After the overwhelming months of the summer blockbusters, this year’s fall season promises superb film fare, both in the form of low budget, heartthrob-driven indies and grandiose wide releases alike. And while some Yalies may find it difficult to find the time (and funds) for movie outings during school, many upcoming films seem too good to miss — and too monumental not to see on the big screen (in North Haven, mind you). The time has come to visit and pencil new entries into that useless Yale Bookstore day planner.

“The Last Kiss” September 15

Andrew Largeman is turning thirty — “The Last Kiss” looks to be an extension of Zach Braff’s “Garden State,” with a similarly fantastic soundtrack and an equally impressive supporting cast (this time including Blythe Danner and Casey Affleck). “The Last Kiss” seems unavoidably destined to become the next DVD found in every third dorm room.

“The Science of Sleep” September 15

“Eternal Sunshine of the Spotless Mind” director Michel Gondry is coming out with yet another romantic dramedy that toys with the tensions between memory, fantasy and reality. “The Science of Sleep” stars the attractive Gael Garcia Bernal as a young man who cannot seem to distinguish his dreams from waking life. With promises of exceptional cinematography and creative imagery, not to mention a fun soundtrack, “The Science of Sleep” is one to look forward to, even if it might seem alarmingly similar to the whimsical “Eternal Sunshine.”

“Children of Men” September 29

What would happen if suddenly, all of the women in the world became barren? This is the premise of Alfonso Cuaron’s new movie, “Children of Men.” Starring Clive Owen and the eternally childless mother Julianne Moore, “Children” follows the desperate struggle of a disillusioned man (Owen) to help smuggle the world’s only pregnant woman to safety.

“Shortbus” October 4

This sophomore effort from John Cameron Mitchell (“Hedwig and the Angry Inch”) tells a story of life and love in contemporary New York. Examining the tragedy and comedy that often occur at the crossroads of love and sex, “Shortbus” explores the lives of New Yorkers who converge weekly at a nexus of art, politics and polysexuality — an underground salon called the Shortbus. There are rumors that all of the orgasms filmed in the movie are real.

“Running With Scissors” October 11

Based on the memoirs of Augusten Burroughs, “Running With Scissors” tells the bizarre and often shocking story of the son (Joseph Cross) of an alcoholic father (Alec Baldwin) and emotionally volatile mother (Annette Bening). After being handed off to his mother’s therapist, Dr. Finch, young Burroughs spends his adolescence as an extended member of Finch’s offbeat family. Supporting cast members include Gwyneth Paltrow and Evan Rachel Wood as Finch’s daughters, and Joseph Fiennes of “Shakespeare in Love” fame.

“Marie Antoinette” October 20

Written and directed by Sofia Coppola, “Marie Antoinette” offers a stylized and anachronistic (note New Order tunes on the soundtrack) account of the naive Viennese maiden who became queen of France before her twentieth birthday. Starring Kirsten Dunst as the doomed-to-decapitation queen and Jason Schwartzman as the Sun King, Louis XIV, “Antoinette” was poorly received at Cannes, but is still highly anticipated by American audiences.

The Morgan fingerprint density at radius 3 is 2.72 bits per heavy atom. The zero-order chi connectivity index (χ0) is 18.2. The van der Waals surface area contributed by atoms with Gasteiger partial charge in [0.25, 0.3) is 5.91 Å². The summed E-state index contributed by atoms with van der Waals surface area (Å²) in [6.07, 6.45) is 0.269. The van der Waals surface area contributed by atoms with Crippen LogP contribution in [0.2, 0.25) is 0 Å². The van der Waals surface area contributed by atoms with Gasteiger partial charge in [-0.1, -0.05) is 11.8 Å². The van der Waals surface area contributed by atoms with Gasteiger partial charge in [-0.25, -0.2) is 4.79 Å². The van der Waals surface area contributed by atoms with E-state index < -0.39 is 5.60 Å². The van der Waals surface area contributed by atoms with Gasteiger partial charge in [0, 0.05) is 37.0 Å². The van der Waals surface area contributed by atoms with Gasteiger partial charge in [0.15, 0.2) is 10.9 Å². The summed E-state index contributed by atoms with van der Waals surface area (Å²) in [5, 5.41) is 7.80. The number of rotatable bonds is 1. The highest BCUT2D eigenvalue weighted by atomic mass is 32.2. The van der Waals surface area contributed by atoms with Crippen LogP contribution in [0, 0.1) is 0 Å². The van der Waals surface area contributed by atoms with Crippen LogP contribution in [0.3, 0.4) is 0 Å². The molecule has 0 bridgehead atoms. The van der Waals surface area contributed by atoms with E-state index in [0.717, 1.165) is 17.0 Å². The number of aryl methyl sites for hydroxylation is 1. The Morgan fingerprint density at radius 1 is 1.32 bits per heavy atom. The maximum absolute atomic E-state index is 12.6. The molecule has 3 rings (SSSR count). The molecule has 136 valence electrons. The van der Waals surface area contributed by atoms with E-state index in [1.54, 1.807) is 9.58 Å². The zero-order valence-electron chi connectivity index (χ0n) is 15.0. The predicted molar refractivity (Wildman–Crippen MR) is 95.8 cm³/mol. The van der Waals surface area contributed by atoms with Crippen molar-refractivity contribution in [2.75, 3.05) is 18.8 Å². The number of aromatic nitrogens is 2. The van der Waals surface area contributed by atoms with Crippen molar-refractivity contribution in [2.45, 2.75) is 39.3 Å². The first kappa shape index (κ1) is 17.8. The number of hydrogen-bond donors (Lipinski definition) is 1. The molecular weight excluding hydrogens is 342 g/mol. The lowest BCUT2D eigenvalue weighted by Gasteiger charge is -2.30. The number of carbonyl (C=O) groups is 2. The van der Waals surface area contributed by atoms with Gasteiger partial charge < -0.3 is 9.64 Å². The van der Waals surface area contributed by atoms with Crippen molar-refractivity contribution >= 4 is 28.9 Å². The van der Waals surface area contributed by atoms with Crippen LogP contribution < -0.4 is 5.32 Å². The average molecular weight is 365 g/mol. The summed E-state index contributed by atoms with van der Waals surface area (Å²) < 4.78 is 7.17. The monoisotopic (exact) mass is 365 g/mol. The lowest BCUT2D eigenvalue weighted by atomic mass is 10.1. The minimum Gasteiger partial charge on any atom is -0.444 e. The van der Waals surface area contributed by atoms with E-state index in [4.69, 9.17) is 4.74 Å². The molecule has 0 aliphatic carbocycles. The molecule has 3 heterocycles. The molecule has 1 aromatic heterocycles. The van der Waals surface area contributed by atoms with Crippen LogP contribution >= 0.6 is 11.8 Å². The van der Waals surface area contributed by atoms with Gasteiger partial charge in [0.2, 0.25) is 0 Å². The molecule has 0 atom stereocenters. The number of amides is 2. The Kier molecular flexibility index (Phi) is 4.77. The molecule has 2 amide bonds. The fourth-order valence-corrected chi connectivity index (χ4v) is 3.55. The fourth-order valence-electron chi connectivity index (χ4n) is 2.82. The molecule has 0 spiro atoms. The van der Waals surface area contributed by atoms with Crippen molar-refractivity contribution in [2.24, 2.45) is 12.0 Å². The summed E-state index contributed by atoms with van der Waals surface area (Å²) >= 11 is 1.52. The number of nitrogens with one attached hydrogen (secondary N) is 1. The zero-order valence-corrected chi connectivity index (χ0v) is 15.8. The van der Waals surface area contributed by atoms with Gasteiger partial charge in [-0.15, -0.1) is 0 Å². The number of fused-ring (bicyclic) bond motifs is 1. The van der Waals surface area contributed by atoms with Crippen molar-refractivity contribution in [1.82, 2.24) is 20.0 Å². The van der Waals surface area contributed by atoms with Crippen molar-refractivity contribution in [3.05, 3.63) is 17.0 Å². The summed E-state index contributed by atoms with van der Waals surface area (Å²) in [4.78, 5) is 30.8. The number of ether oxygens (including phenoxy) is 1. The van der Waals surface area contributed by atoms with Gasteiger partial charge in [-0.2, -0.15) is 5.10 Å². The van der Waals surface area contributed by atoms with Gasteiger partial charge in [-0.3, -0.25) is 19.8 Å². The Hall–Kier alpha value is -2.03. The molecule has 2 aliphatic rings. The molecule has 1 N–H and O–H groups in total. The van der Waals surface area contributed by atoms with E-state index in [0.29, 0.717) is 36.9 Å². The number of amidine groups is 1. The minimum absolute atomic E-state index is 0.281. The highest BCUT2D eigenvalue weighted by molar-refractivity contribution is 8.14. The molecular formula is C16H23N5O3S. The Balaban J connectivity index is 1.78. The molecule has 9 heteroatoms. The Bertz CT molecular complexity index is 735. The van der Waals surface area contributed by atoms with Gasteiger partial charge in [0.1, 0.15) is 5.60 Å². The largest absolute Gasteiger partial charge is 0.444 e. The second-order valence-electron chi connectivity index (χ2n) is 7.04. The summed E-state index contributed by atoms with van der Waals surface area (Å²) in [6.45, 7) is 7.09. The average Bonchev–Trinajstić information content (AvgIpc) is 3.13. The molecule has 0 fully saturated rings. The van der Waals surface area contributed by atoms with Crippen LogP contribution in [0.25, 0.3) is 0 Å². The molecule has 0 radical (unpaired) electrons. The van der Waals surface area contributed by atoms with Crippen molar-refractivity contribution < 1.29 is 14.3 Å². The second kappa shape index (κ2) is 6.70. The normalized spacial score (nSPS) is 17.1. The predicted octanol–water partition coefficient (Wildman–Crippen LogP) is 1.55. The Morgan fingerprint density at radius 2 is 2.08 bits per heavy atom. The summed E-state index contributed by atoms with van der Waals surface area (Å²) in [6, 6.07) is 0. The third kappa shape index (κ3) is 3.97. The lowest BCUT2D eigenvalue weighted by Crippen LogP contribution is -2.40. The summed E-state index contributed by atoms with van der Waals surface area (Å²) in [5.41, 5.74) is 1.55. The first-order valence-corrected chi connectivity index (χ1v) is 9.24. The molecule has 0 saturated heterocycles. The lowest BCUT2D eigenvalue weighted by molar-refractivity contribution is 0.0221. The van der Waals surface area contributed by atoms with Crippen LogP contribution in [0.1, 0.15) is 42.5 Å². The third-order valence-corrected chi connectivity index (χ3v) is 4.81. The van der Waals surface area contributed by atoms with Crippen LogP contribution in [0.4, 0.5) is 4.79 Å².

“The Prestige” October 20

Co-written and directed by Christopher Nolan (“Memento” and “Batman Begins”), “The Prestige” looks to succeed where last month’s “The Illusionist” failed. Also about Victorian magicians, “The Prestige” stars Hugh Jackman and Christian Bale as rival magicians. But Bale’s character has more up his sleeve than colored streamers: His magic tricks may not be tricks at all. Also starring Scarlett Johansson and Michael Caine, “The Prestige” will at least be free from the taint of Jessica Biel.

“Babel” October 27

With an all-star cast including the likes of Gael Garcia Bernal, Brad Pitt and Cate Blanchett, “Babel” will be highly publicized, if nothing else. Directed by Alejandro Gonzalez Inarritu (“21 Grams,” “Amores Perros”) “Babel” follows three different stories — taking place in Morocco, Tunisia, Mexico and Japan — linked by a murder in the Moroccan desert.

“Stranger Than Fiction” November 10

What looks to be an interesting commingling of fiction and reality, “Fiction” stars Emma Thompson, Maggie Gyllenhaal, Dustin Hoffman and a refreshing, atypically cast Will Ferrell. Directed by Marc Forster, of “Monster’s Ball” and “Finding Neverland” acclaim, “Stranger than Fiction” tells the story of a frustrated novelist (Thompson) and her protagonist (Ferrell), who seems to have sprung from her unfinished manuscript.

“The Fountain” November 22

Starring Hugh Jackman and Rachel Weisz, this Darren Aronofsky saga traces one man’s 1,000-year odyssey to save the woman he loves. Opening in 16th century Spain, “The Fountain” begins with two lovers (Jackman and Weisz) finding an elixir of immortality, and traces their journey through the 26th century. Coming from the man behind “Requiem for a Dream”, “The Fountain” promises stirring imagery, and will definitely be one of the bigger-budget films of the fall worth seeing.

“The Pursuit of Happyness” December 15

Starring Will Smith, “The Pursuit of Happyness” is based on the true story of a single father trying to raise his son in San Francisco while simultaneously juggling financial struggles, a career change and, apparently, spelling. “Happyness” should prove both poignant and uplifting — a perfect way to start the holiday season.